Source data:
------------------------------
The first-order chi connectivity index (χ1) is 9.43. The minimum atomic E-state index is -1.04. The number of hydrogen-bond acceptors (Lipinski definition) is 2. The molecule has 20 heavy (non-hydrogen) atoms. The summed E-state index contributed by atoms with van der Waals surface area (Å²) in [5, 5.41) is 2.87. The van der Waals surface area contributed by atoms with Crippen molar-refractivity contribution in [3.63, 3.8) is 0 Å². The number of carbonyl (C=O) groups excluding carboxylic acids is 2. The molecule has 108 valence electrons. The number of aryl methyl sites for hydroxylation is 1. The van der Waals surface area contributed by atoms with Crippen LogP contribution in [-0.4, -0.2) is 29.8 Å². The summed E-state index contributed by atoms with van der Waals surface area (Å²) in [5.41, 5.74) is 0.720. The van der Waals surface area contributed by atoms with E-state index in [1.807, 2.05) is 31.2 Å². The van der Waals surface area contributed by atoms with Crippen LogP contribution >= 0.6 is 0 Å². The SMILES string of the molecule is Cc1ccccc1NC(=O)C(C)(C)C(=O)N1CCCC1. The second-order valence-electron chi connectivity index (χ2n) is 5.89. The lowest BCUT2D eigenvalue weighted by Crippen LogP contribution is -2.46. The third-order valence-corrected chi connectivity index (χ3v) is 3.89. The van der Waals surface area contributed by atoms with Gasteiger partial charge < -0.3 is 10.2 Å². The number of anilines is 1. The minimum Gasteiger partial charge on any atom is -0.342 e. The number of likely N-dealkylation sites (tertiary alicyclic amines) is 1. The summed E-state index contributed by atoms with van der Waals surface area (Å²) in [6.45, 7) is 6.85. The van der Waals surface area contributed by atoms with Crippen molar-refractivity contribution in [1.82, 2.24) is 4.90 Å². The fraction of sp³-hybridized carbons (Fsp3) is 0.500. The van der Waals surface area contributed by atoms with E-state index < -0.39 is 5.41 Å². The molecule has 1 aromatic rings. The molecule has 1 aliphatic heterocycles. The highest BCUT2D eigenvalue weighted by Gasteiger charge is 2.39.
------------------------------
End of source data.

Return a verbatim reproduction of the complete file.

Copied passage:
The first-order chi connectivity index (χ1) is 9.43. The minimum atomic E-state index is -1.04. The number of hydrogen-bond acceptors (Lipinski definition) is 2. The molecule has 20 heavy (non-hydrogen) atoms. The summed E-state index contributed by atoms with van der Waals surface area (Å²) in [5, 5.41) is 2.87. The van der Waals surface area contributed by atoms with Crippen molar-refractivity contribution in [3.63, 3.8) is 0 Å². The number of carbonyl (C=O) groups excluding carboxylic acids is 2. The molecule has 108 valence electrons. The number of aryl methyl sites for hydroxylation is 1. The van der Waals surface area contributed by atoms with Crippen LogP contribution in [-0.4, -0.2) is 29.8 Å². The summed E-state index contributed by atoms with van der Waals surface area (Å²) in [5.41, 5.74) is 0.720. The van der Waals surface area contributed by atoms with E-state index in [1.807, 2.05) is 31.2 Å². The van der Waals surface area contributed by atoms with Crippen LogP contribution >= 0.6 is 0 Å². The SMILES string of the molecule is Cc1ccccc1NC(=O)C(C)(C)C(=O)N1CCCC1. The second-order valence-electron chi connectivity index (χ2n) is 5.89. The lowest BCUT2D eigenvalue weighted by Crippen LogP contribution is -2.46. The third-order valence-corrected chi connectivity index (χ3v) is 3.89. The van der Waals surface area contributed by atoms with Gasteiger partial charge < -0.3 is 10.2 Å². The number of anilines is 1. The minimum Gasteiger partial charge on any atom is -0.342 e. The number of likely N-dealkylation sites (tertiary alicyclic amines) is 1. The summed E-state index contributed by atoms with van der Waals surface area (Å²) in [6.45, 7) is 6.85. The van der Waals surface area contributed by atoms with Crippen molar-refractivity contribution in [1.82, 2.24) is 4.90 Å². The fraction of sp³-hybridized carbons (Fsp3) is 0.500. The van der Waals surface area contributed by atoms with E-state index < -0.39 is 5.41 Å². The molecule has 1 aromatic rings. The molecule has 1 aliphatic heterocycles. The highest BCUT2D eigenvalue weighted by Gasteiger charge is 2.39.